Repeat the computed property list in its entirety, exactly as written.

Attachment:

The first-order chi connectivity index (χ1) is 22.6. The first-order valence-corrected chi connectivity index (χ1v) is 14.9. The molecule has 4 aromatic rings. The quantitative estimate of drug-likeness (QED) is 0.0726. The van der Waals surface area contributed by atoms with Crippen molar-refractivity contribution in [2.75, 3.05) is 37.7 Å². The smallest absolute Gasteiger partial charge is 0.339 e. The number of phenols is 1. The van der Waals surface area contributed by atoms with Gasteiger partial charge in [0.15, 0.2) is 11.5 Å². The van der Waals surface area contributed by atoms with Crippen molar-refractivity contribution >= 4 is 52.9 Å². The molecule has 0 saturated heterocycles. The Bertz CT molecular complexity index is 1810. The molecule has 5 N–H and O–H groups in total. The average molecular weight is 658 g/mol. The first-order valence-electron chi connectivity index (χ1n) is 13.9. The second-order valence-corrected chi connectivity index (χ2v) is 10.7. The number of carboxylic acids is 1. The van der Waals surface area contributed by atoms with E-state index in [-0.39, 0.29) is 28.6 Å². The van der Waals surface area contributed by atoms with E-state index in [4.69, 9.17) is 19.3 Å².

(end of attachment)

The first-order chi connectivity index (χ1) is 22.6. The first-order valence-corrected chi connectivity index (χ1v) is 14.9. The molecule has 4 aromatic rings. The quantitative estimate of drug-likeness (QED) is 0.0726. The van der Waals surface area contributed by atoms with Crippen molar-refractivity contribution in [2.75, 3.05) is 37.7 Å². The smallest absolute Gasteiger partial charge is 0.339 e. The number of phenols is 1. The van der Waals surface area contributed by atoms with Gasteiger partial charge in [0.15, 0.2) is 11.5 Å². The van der Waals surface area contributed by atoms with Crippen molar-refractivity contribution >= 4 is 52.9 Å². The molecule has 0 saturated heterocycles. The Bertz CT molecular complexity index is 1810. The molecule has 5 N–H and O–H groups in total. The average molecular weight is 658 g/mol. The first-order valence-electron chi connectivity index (χ1n) is 13.9. The second-order valence-corrected chi connectivity index (χ2v) is 10.7. The number of carboxylic acids is 1. The van der Waals surface area contributed by atoms with E-state index in [-0.39, 0.29) is 28.6 Å². The van der Waals surface area contributed by atoms with E-state index in [4.69, 9.17) is 19.3 Å².